Friday, May 09, 2003

So I wrote to B--- and D---, and they said it was fine for me to go ahead and start Ngondro, just relying on Jamgon Kongtrul. Last weekend I went shopping for stuff to set up a shrine -- overcoming huge reluctance to do so -- went to a shop calling itself "Tibet Spirit," a place I had always assiduously avoided: I detest the Dharma Tourist element of Western Buddhism, the New-Age-y doting on thangkas and dorjes and so on, with no understanding of their significance or place in ritual, and certainly no commitment to any of it that would ever entail actually inconveniencing oneself. And the idea of going out and buying sacred objects has always struck me as unwholesome, somehow.

But what is practice for, but to pry ourselves out of our habitual responses and challenge our prejudices? So I took a deep breath and went in. A small place, tended by the owner (I took it), a young Tibetan man with long hair and a wispy beard and moustache. Again stepping outside my usual habit, I simply told him what I was doing, how I was going to be starting Ngondro. It pleased me to be able to rattle off the name of my sangha in, as I fondly believe, a passible Tibetan accent: "Kagyu Changchub Choling." He knew of it. He evinced no surprise, and no approval or disaproval: plainly shopping for articles for a shrine seemed to him the most normal of activities. He showed me the stuff for a shrine, pausing below shelves topped with pictures of the Dalai Lama and the Panchen Lama. "I guess this is my shrine," he murmured, with a self-deprecatory smile. I walked out with a butter-lamp and seven silver offering bowls. All of cheap alloys, of course. Spending real money on such things would be still further out of my habitual orbit.

Then I had to shop for a Buddha statue. This was more the sort of experience I had dreaded. Trotting through Chinese import shops and various New Age "Goddess Galleries" and groovy trinket shops, ill from the pervasive stink of incense. I find that the Buddha is passe, nowadays: it's all Kwan Lin and Ganesh. The few Buddhas I saw left me cold, to say the least. The whole enterprise, begun in a flush of enthusiasm, sputtered to dogged determination and then to plodding disgust. The strain of trying to lay aside my habitual contempt for tourists exhausted me. I went home without a Buddha.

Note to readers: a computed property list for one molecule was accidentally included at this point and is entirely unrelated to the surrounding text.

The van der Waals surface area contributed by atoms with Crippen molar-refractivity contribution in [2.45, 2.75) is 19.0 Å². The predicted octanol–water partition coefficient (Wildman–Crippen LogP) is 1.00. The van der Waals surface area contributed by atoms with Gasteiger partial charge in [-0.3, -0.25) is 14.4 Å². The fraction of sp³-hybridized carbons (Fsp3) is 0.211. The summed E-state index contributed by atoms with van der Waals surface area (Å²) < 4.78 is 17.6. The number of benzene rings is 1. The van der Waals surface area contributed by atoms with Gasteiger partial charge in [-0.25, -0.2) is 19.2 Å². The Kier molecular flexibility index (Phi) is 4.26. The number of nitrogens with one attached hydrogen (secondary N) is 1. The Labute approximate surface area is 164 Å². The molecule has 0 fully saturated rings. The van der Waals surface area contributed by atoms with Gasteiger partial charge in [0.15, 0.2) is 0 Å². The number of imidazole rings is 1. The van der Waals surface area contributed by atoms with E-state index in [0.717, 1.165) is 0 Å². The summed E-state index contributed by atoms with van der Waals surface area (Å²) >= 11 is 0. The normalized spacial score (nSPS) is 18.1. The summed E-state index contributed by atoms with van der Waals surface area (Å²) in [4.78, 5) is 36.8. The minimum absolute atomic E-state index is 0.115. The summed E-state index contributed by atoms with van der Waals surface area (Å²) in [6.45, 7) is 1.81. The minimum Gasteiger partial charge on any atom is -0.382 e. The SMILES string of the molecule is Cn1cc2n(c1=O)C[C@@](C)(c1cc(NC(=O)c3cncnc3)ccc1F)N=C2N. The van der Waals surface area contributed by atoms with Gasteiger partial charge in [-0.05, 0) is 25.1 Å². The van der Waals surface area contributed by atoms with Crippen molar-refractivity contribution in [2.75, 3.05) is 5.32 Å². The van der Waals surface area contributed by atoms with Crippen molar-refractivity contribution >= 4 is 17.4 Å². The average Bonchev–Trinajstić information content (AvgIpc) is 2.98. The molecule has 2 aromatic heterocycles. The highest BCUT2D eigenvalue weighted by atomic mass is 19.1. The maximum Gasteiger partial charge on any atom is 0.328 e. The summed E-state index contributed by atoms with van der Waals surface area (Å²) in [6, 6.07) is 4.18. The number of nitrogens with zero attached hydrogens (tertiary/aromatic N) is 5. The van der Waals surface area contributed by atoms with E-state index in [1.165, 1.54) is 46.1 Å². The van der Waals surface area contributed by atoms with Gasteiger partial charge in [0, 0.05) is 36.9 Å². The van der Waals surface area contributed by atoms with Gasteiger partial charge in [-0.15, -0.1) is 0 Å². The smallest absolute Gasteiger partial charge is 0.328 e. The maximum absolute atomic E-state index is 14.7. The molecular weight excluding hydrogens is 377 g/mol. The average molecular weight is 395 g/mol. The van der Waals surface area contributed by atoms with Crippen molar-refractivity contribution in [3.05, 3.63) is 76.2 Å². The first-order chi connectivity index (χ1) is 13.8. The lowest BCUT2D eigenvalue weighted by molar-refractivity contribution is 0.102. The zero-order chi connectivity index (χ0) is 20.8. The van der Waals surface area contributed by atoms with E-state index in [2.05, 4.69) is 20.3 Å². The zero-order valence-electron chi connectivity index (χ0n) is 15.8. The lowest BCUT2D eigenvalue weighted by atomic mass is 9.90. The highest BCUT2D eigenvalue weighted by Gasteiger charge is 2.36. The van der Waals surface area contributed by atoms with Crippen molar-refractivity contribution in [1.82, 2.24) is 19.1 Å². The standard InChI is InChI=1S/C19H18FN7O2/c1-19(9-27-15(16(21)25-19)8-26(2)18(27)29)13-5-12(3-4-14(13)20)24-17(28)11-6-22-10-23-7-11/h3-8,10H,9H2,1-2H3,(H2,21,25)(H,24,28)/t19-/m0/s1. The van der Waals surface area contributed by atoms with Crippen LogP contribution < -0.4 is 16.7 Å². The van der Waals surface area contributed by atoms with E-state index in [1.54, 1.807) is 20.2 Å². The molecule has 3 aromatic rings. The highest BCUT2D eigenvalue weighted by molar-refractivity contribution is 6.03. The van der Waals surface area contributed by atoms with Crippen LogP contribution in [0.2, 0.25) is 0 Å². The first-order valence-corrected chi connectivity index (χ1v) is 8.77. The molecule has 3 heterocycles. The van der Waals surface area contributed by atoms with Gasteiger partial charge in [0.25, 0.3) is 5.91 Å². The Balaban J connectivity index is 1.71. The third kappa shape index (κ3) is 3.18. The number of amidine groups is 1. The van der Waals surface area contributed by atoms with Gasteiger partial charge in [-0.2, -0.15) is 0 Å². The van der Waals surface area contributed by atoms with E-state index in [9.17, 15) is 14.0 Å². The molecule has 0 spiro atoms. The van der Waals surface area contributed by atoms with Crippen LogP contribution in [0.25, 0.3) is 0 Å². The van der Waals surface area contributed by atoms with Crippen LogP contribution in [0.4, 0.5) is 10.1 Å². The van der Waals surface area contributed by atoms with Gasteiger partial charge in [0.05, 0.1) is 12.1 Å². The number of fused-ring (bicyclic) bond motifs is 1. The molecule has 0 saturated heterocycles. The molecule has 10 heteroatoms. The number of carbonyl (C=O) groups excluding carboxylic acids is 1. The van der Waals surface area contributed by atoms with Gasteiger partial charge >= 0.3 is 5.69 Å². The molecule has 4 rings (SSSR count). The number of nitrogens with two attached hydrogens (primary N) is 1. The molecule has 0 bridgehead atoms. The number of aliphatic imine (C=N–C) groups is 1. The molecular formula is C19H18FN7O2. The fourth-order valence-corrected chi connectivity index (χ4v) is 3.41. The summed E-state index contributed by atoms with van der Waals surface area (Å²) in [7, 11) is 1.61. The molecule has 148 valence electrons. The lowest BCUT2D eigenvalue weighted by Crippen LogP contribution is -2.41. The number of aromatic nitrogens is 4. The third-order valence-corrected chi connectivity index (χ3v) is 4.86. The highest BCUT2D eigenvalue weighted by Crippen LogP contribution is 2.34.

So there's M---'s little wooden Buddha on my shrine, a crude figure with almost no distinguishable features. He'll do. In fact I'm fond of him.

So I'm practicing now, as best I can. I'm just doing one session a day. Began with 21 prostrations per session (my legs were extremely sore after the first day. Can you imagine? Sore from just getting down on the floor and back up 21 times?), and now I'm up to 42. At which rate I'll be done with the prostrations, the first part of Ngondro, in about 7 years and 3 months.

I know the Tibetan of the six-line refuge prayer, now. The rest of the liturgy I'm doing in English. I'll replace it with Tibetan, I suppose, as I learn it. So far the visualization is laughable feeble. There's a figure or two in each group I can sort of picture, floating in a vague haze that is what I picture to go with the words, "surrounded by a vast retinue of their own kind." There's S---, in the form of Vajradhara, "blue as the autumn sky." Kalu Rinpoche floating above her shoulder. Occasionally the 17th Karmapa above her, and then a vague column of the lineage, all shadowy except for the keen-eyed, fierce Milarepa near the top. Over in the Buddha crowd, only Buddha Shakyamuni swims occasionally into focus. On the other side the Sangha is represented by Chenrezig, who is always smiling benevolently at me. (Question: why does Chenrezig count as a Bodhisattva? I had always thought of him as a yidam.) Below -- actually they're "on the eastward branch," i.e. the branch coming towards the onlooker, but in the only picture I've seen, that means (for purposes of practical representation) that they're below Vajradara in the picture -- below are the yidams, who, deprived of Chenrezig's presence, are shadowy indeed, a vague glimpse of Mahakala standing on one leg copulating with a consort. And below the throne -- where I can't see them anyway, because the yidams get in the way -- are the crowd I have virtually no image at all for: the dakas, dakinis, and dharma protectors. To my right on the lawn, my father; to my left, my mother. Lake. Tree. Birds. Oh yes, and don't forget the Dharma Texts, murmuring from behind them all, on the westward branch!

Patience. I'll fill in the vague areas. One nice thing about Ngondro is that I need have no fear of running out of time to work on the practice, since at present it looks like seven-some years till I'm done with the first quarter of it.

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